That is why I call her a shape shifter.
One method used by her is to look at written narratives, and then take them apart by “checking” with the Pakistani army. She clearly started out with a great deal of access, but she uses none of the material which could help make a case against the Pakistan army. In several cases, people are alive and she could have talked to them directly rather relying on hearsay. Bose has certainly not attempted to raise the shroud she referred to, although she had the perfect opportunity to do so.
In Dead Reckoning, Bose quoted General Niazi, who wrote that sanction to set up al Badr and al Shams was given at the end of August 1971 and they were drawn from well-educated students from schools and madrassas. But by the time she writes this new article on genocide, she has apparently forgotten this citation and all mention of al Badr. In the book, she discusses accounts of “the killing of the intellectuals.” Now, in the article, she concludes that there is no evidence that the Pakistani army was involved. In neither the book nor the article does she connect al Badr and al Shams to the Jamaat e Islami or examine their ideology, intentions or actions. There is a blackout in her book about the peace committees and the role of the Jamaat in systematic killings and torture.
The most striking thing about the book is the complete absence of any framework, theoretical or political. Some of her material clearly shows an uprising in progress. Fear, rumours and exaggeration are well known features of uprisings, but you don't get any sense that she understands this, or has read anything about the behaviour of crowds. There is also a non-discussion of genocide, war crimes or crimes against humanityeither legal or political movements for accountability, or the case that has developed through international tribunals
Now it is true that only certain incidents are discussed, so she may argue she does not need to cover every incident. But the book claims to dismiss the genocide allegation based on these selective incidents. In her book, she summarily denied genocide allegations against Pakistanis. For instance, she makes no determination on the crimes committed at Dhaka University, though she doesn't deny the direct accounts of targeted attacks on civilians. But she mocks them for “cowering” instead of fighting. There is a strong whiff of admiration for the military, instead of these paltry people who hid when the army launched a massive attack. Her main concern is numbers and other issues of burial and evidence.
There was an emphasis in her EPW article on rape (preceding this book) on randomness, as she keeps calling rape “opportunistic.” In the book, there is a refusal to see any patternstargeting of civilians, even where it is described, it is not commented on. After being challenged on the EPW article (by Mookherjee, Mandal, Rahman and others), she excluded some of the rape material from the book. Although Yasmin Saikia is cited as a reliable source, none of Saikia's information about rape, or contrition of Pakistani soldiers, is used. Other secondary sources are frequently used, so why not this one? My film The War Crimes File is cited, but very little of the material in it, except for footage of the killings in Dhaka University, is discussed.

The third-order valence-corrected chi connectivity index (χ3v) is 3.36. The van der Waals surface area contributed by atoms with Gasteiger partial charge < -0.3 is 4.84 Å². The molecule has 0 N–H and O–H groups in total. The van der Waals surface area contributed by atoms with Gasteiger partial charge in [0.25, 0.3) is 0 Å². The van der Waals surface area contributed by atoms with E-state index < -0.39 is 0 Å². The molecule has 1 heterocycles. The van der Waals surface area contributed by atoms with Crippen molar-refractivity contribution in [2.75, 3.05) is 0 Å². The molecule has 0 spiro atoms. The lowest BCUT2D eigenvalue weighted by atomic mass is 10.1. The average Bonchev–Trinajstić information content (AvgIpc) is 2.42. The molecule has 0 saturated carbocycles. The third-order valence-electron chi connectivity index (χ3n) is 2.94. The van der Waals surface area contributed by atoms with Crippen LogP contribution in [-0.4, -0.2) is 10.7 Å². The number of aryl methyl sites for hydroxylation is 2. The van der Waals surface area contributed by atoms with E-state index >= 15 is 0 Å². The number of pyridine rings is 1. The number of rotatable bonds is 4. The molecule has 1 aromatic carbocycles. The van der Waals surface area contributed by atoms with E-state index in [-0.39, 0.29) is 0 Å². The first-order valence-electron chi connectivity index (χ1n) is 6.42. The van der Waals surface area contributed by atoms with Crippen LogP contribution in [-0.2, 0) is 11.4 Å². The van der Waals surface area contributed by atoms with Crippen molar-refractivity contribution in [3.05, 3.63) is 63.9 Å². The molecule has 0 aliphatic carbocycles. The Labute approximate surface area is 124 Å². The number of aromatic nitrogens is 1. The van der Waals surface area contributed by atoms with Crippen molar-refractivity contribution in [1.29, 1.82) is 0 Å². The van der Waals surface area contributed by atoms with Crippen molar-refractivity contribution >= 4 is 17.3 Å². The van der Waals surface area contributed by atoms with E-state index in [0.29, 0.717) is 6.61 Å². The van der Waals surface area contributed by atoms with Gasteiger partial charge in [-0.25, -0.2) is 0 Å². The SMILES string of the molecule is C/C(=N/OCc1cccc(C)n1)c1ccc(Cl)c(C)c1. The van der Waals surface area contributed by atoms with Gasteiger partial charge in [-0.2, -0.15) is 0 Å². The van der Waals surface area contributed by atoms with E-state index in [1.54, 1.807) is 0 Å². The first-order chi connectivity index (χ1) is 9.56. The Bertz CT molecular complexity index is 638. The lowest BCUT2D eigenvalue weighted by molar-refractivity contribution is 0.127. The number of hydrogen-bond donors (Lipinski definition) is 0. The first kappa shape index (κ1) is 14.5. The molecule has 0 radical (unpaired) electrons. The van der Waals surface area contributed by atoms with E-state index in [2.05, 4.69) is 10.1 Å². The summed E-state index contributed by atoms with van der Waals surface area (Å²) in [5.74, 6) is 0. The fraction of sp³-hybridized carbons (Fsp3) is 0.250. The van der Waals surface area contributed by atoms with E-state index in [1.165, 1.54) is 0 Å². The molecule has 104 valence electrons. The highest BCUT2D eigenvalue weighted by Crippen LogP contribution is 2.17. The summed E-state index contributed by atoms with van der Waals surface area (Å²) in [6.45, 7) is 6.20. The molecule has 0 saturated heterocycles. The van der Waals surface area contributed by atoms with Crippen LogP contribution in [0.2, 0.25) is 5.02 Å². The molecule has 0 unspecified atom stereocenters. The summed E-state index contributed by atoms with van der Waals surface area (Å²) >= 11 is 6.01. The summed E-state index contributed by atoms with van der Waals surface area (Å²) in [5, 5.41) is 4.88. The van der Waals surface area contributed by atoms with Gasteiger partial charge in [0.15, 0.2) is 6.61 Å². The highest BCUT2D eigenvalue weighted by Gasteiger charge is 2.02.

One of the difficulties of the definition of genocide is that there is a requirement to prove “intent.” That, along with the requirement to show that a group (for instance, religious or ethnic but not political) is being destroyed is of paramount importance. This requirement does not have to be met in the case of war crimes or crimes against humanity. But evidence that crimes are either “widespread” or “systematic” would be crucial in determining a crime against humanity. As the Rwanda tribunal showed, inflammatory speeches calling for extermination of a group, can be an element in genocide. It would be important to show whether there were organised groups, whether they were acting on their own or under military command. Bose's failure to gather and present such evidence, in a book and subsequent article on genocide and other grave crimes, is inexcusable.
The writer is Executive Director of Center for Secular Space, London (centreforsecularspace.org). She earlier headed Amnesty International's Gender Unit. Gita also produced the award-winning War Crimes File (Channel 4), a documentary on alleged 1971 war criminals associated with Islamist groups in England.